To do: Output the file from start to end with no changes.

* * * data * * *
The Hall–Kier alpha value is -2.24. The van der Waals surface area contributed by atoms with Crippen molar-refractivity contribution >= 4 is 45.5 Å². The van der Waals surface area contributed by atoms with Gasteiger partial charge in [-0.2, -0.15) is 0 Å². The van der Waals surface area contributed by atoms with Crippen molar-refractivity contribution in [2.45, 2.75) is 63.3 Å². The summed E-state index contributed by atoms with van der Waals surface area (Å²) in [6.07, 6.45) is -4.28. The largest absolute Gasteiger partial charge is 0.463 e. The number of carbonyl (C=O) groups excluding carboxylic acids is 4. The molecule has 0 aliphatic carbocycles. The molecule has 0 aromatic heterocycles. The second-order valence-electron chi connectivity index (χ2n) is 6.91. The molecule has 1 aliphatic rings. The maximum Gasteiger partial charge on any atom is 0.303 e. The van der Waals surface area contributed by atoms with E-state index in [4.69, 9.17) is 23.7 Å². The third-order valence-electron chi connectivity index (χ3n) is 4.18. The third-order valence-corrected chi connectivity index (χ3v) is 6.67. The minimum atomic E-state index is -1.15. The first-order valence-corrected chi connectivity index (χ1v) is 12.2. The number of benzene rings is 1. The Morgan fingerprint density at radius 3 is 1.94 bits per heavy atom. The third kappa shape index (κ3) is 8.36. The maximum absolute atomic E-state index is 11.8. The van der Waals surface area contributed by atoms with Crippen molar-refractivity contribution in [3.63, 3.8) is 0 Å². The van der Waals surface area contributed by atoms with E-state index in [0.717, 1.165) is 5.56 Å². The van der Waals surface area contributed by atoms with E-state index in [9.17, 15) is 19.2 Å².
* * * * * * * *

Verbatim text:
The Hall–Kier alpha value is -2.24. The van der Waals surface area contributed by atoms with Crippen molar-refractivity contribution >= 4 is 45.5 Å². The van der Waals surface area contributed by atoms with Gasteiger partial charge in [-0.2, -0.15) is 0 Å². The van der Waals surface area contributed by atoms with Crippen molar-refractivity contribution in [2.45, 2.75) is 63.3 Å². The summed E-state index contributed by atoms with van der Waals surface area (Å²) in [6.07, 6.45) is -4.28. The largest absolute Gasteiger partial charge is 0.463 e. The number of carbonyl (C=O) groups excluding carboxylic acids is 4. The molecule has 0 aliphatic carbocycles. The molecule has 0 aromatic heterocycles. The second-order valence-electron chi connectivity index (χ2n) is 6.91. The molecule has 1 aliphatic rings. The maximum Gasteiger partial charge on any atom is 0.303 e. The van der Waals surface area contributed by atoms with E-state index in [4.69, 9.17) is 23.7 Å². The third-order valence-electron chi connectivity index (χ3n) is 4.18. The third-order valence-corrected chi connectivity index (χ3v) is 6.67. The minimum atomic E-state index is -1.15. The first-order valence-corrected chi connectivity index (χ1v) is 12.2. The number of benzene rings is 1. The Morgan fingerprint density at radius 3 is 1.94 bits per heavy atom. The third kappa shape index (κ3) is 8.36. The maximum absolute atomic E-state index is 11.8. The van der Waals surface area contributed by atoms with Crippen molar-refractivity contribution in [3.63, 3.8) is 0 Å². The van der Waals surface area contributed by atoms with E-state index in [0.717, 1.165) is 5.56 Å². The van der Waals surface area contributed by atoms with E-state index in [9.17, 15) is 19.2 Å².